Greta Mart/KCBX

Ever since public libraries have been around, the overdue library book—and the fines incurred—have been the bane of borrowers, and sometimes a punchline. But San Luis Obipso County library branches are adopting a new policy, aimed at removing a barrier to borrowing. 

[Sound clip from the television sitcom Seinfeld: Mr. Bookman: You took this book out in 1971...Seinfeld: yes, and I returned it in 1971...Mr. Bookman: yeah, 1971, that was my first year on the job.]

Greta Mart/KCBX

A few thousand people are expected to turn out for the Women's March in downtown San Luis Obispo on Saturday, January 19. It's one of the many marches planned around the country—for the third year in a row since President Trump was elected into office in 2016. 

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For our latest Central Coast Curious segment, a listener asks what happens to San Luis Obispo County’s compensation for Diablo Canyon’s decommissioning if PG&E goes bankrupt due to its multiple liabilities?

KCBX News

On this week’s Issues & Ideas, we continue our exploration into housing issues on the Central Coast, speaking to Anne Wyatt, head of a San Luis Obispo nonprofit—HomeShare SLO—that matches people looking to homeshare in a way aimed to be safer and more vetted than a Craigslist ad. We also talk to Wyatt about the growing excitement around tiny homes, and what is coming for San Luis Obispo, now that city officials have passed initial regulations opening up options for tiny homes. Later in the program, we'll find out what a community panel recommends be done with Diablo Canyon and the surrounding land and coastline when the nuclear power plant shuts down. These stories and more, plus Tom Wilmer goes pickling!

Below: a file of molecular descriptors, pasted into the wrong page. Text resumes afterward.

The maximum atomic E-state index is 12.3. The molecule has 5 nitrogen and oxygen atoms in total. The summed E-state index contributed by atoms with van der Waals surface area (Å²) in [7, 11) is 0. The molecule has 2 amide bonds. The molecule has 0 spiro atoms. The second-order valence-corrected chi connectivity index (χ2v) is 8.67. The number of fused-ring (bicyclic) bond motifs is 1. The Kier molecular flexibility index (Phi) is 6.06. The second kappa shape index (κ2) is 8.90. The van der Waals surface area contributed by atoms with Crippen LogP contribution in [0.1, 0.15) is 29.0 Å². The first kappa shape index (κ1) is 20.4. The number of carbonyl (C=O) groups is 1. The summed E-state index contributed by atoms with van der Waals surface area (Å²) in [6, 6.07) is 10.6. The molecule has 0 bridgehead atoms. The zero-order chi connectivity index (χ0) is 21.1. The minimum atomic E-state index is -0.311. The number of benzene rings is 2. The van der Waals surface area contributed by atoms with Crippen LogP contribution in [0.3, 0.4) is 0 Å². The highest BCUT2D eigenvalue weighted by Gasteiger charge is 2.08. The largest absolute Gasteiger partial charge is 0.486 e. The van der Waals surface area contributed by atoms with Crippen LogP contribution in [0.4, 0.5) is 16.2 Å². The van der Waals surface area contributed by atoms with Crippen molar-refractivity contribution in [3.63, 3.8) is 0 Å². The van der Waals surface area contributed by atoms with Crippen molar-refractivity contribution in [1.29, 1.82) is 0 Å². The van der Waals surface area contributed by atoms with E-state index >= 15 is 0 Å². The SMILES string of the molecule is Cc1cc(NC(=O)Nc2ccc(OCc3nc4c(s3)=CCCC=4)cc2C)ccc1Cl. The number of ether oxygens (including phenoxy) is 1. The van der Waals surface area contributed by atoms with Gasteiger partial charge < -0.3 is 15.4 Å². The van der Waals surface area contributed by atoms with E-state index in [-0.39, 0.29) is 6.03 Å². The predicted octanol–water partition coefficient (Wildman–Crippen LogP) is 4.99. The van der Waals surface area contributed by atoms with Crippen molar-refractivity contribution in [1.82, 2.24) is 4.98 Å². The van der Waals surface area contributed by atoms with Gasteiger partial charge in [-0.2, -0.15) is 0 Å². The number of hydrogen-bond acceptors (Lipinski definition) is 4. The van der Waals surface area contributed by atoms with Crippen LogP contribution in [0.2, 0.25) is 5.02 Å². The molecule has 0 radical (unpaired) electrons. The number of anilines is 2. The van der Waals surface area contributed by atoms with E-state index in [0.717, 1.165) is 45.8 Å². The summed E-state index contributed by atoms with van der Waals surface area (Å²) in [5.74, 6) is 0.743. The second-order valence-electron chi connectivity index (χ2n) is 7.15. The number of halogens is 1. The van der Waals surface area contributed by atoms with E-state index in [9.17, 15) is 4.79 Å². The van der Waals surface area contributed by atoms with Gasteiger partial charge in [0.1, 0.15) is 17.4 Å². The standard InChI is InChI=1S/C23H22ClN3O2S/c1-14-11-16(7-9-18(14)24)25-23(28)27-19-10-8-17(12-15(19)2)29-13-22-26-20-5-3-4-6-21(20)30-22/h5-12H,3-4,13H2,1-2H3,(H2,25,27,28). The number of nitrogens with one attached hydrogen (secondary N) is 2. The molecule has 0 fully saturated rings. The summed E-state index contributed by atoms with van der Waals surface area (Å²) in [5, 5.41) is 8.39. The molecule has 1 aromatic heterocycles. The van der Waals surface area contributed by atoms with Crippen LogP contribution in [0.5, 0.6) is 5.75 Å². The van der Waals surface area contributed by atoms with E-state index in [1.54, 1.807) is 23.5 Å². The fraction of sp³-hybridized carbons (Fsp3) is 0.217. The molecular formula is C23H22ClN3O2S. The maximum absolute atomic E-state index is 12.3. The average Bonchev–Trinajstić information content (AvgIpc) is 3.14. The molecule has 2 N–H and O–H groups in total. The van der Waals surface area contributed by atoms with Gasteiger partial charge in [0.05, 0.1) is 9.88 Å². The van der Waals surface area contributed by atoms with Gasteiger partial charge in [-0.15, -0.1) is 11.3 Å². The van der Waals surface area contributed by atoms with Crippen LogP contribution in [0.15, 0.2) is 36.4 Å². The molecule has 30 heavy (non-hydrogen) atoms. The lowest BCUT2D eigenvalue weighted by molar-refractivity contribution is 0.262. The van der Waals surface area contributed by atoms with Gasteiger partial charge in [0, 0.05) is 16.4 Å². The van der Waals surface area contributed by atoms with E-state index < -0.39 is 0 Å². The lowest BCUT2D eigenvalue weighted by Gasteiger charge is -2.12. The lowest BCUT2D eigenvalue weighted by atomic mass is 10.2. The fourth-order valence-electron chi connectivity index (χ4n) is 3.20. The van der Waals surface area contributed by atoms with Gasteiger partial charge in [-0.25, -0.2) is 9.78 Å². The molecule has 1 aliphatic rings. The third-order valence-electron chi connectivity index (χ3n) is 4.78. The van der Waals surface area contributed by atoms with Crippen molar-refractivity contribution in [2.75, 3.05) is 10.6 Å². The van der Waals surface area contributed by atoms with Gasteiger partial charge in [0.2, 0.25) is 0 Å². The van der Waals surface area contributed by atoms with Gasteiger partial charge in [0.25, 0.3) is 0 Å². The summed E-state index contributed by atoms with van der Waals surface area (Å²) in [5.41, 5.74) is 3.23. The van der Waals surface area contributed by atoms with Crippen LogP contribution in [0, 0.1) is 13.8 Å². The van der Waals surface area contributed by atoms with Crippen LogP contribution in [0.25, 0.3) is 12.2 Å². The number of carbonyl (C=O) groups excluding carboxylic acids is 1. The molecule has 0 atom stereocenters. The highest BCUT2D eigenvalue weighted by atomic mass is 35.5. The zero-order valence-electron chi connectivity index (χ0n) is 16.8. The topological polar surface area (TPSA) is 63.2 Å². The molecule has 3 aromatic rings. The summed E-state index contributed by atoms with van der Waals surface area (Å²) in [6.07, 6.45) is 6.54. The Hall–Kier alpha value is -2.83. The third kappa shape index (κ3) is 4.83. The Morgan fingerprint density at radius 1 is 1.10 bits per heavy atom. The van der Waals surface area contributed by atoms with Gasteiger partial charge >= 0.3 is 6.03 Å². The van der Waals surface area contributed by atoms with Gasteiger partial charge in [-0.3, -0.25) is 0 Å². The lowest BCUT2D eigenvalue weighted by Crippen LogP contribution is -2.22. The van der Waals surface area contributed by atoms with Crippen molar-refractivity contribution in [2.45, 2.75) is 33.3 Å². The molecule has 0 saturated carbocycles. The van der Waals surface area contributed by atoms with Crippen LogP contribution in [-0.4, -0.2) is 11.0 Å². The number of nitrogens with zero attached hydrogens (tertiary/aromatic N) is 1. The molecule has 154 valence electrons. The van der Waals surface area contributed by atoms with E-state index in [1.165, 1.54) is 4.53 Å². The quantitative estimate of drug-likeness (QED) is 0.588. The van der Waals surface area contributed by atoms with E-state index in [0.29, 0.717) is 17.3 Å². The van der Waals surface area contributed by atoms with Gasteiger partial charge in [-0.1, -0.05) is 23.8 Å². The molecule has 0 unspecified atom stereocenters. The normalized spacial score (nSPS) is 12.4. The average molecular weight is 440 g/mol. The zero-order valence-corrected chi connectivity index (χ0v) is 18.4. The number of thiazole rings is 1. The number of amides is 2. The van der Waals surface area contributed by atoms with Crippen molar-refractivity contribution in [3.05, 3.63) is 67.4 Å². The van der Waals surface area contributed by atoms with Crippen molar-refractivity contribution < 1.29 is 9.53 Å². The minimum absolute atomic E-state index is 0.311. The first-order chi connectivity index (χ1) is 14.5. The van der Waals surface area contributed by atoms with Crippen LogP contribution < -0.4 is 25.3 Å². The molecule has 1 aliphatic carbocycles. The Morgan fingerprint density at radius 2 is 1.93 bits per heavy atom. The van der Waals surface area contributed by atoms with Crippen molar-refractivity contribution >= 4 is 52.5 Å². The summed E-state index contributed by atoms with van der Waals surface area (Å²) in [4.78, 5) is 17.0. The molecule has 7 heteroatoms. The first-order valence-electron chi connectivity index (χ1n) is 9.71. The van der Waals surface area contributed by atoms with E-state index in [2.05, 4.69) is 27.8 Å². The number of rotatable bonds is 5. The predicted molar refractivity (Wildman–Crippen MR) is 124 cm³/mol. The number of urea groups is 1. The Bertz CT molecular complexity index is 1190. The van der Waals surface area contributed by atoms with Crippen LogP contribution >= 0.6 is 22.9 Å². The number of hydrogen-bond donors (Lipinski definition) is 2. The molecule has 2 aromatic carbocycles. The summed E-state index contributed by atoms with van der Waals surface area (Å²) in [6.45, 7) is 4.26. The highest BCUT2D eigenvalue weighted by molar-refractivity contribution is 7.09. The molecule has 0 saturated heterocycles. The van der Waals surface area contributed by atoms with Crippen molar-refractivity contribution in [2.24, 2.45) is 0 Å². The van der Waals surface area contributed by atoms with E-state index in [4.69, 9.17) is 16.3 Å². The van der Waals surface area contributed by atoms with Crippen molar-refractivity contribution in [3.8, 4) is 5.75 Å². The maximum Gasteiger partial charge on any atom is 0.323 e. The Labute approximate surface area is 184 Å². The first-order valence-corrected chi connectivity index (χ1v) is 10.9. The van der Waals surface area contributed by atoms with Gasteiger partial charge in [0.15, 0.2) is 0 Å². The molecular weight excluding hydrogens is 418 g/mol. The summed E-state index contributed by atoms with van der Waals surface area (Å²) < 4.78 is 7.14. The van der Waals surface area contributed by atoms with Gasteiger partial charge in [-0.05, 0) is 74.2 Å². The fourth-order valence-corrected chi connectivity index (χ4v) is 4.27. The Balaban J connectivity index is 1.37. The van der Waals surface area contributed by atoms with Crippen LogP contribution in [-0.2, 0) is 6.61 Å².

On this week's Issues and Ideas: Monday marks the transition from Jerry Brown to Gavin Newsom as California's next governor; we'll hear stories about "Brownisms" and Newsom promises. Tyler Pratt reports on a new California prison integration program has inmates' families worried for their safety. And Greta Mart attends a recent public forum on offshore wind energy and reports on how state and federal officials are taking public comment on locations proposed for offshore wind energy development—two of which are off San Luis Obispo County's coast. 

Courtesy of Natural Healing Center

The city of San Luis Obispo will start accepting applications for cannabis businesses on January 7, 2019. There are just three licenses available for retail storefronts. City officials have already figured out where those three stores can go, and the taxing structure is in place. There are no limits on the number of manufacturing, distribution, testing and delivery businesses that can open.

Greta Mart/KCBX

Voters in six California counties have passed measures banning fracking and placing limits on other types of oil extraction. This November, a citizen’s initiative in San Luis Obispo County sought to do the same. Oil companies funded an $8 million dollar campaign to defeat the measure, and a majority of voters rejected Measure G—54 to 46 percent.

The defeat removes one roadblock to a planned expansion of operations at the Arroyo Grande oil field near San Luis Obispo.

Click on the play button to hear KCBX's weekly news magazine, Issues & Ideas. 

A wave of bomb threats was sent out across the United States Thursday to hundreds of school, business and government entities, including several on the Central Coast. The threats have been determined to be part of a large hoax.